Welcome to the fifth episode of AEM Early Access, a FOAMed podcast collaboration between the Academic Emergency Medicine Journal and Brown Emergency Medicine. Each month, we'll give you digital open access to an AEM Article in Press, with an author interview podcast and links to curated FOAMed supportive educational materials for EM learners.
Find previous podcasts and subscribe to this series on I tunes here.
Listen now: Interview with Dr. Alexis Cournoyer, lead author, interviewed by Dr. Thomas Ross
Open Access Through September 30th. Click below:
Objectives: Out-of-hospital advanced cardiac life support (ACLS) has not consistently shown a positive impact on survival. Extracorporeal cardiopulmonary resuscitation (E-CPR) could render prolonged on-site resuscitation (ACLS or basic cardiac life support [BCLS]) undesirable in selected cases. The objectives of this study were to evaluate, in patients suffering from out-of-hospital cardiac arrest (OHCA) and in a subgroup of potential E-CPR candidates, the association between the addition of prehospital ACLS to BCLS and survival to hospital discharge, prehospital return of spontaneous circulation (ROSC) and delay from call to hospital arrival.
Methods: This cohort study targets adult patients treated for OHCA between April 1010 and December 2015 in the city of Montreal, Canada. We defined potential E-CPR candidates using clinical criteria previously described in the literature (65 years of age or younger, initial shockable rhythm, absence of return of spontaneous circulation after 15 minutes of prehospital resuscitation and emergency medical services witnessed collapse or witnessed collapse with bystander cardiopulmonary resuscitation). Associations were evaluated using multivariate regression models.
Results: A total of 7134 patients with OHCA were included, 761 (10.7%) of whom survived to discharge. No independent association between survival to hospital discharge and the addition of prehospital ACLS to BCLS was found in either the entire cohort [adjusted odds ratio (AOR) 1.05 (95% confidence interval 0.84-1.32), p=0.68] or amongst the 246 potential E-CPR candidates [AOR 0.82 (95% confidence interval 0.36-1.84), p=0.63]. The addition of prehospital ACLS to BCLS was associated with a significant increase in the rate of prehospital ROSC in all patients experiencing OHCA (AOR 3.92 [95% CI 3.38-4.55], p<0.001) and in potential E-CPR candidates (AOR 3.48 [95% CI 1.76-6.88], p<0.001) as compared to isolated prehospital BCLS. Delay from call to hospital arrival was longer in the ACLS group than in the BCLS group (difference=16 min [95% CI 15-16], p<0.001).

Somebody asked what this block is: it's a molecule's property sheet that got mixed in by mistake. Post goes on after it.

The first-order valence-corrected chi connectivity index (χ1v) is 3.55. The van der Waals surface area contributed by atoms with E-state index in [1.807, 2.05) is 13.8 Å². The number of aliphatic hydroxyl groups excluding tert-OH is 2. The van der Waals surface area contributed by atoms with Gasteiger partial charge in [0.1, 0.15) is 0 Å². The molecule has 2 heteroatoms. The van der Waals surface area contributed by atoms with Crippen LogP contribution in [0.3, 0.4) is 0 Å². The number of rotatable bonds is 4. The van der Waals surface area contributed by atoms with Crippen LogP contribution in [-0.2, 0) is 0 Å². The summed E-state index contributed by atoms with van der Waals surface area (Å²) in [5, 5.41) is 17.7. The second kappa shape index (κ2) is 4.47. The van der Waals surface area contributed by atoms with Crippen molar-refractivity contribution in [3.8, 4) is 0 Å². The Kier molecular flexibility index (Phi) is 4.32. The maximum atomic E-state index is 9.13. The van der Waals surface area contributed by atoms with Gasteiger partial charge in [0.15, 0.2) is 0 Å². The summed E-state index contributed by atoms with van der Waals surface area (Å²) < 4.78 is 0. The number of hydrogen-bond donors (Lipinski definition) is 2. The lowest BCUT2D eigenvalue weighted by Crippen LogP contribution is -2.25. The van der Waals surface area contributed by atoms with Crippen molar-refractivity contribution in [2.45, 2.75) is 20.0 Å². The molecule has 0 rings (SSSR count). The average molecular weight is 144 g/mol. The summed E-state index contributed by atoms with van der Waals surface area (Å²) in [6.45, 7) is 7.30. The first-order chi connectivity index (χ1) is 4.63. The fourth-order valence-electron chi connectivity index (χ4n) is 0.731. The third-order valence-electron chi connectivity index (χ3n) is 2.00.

Conclusions: In a tiered-response urban emergency medical service setting, prehospital ACLS is not associated with an improvement in survival to hospital discharge in patients suffering from OHCA and in potential E-CPR candidates, but with an improvement in prehospital ROSC and with longer delay to hospital arrival.
Suggestions for Further Reading:
RAGE Podcast: E-CPR by Vincent Pellegrino
EM Docs: ECMO in the ED
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Bakalos G, Mamali M, Komninos C, et. al. Advanced life support versus basic life support in the pre-hospital setting: a meta analysis. Resuscitation 2011;82:1130-7.
Stub D, Bernard S, Pellegrino V, et. al. Refractory cardiac arrest treated with mechanical CPR, hypothermia, ECMO and early reperfusion (the CHEER trial). Resuscitation 2014.
Siao FY, Chiu CC, Chiu CW, et al. Managing cardiac arrest with refractory ventricular fibrillation in the emergency department: Conventional cardiopulmonary resuscitation versus extracorporeal cardiopulmonary resuscitation. Resuscitation 2015;92:70-6.
Faculty Editors/Reviewers: Dr. Gita Pensa and Dr. Kristy McAteer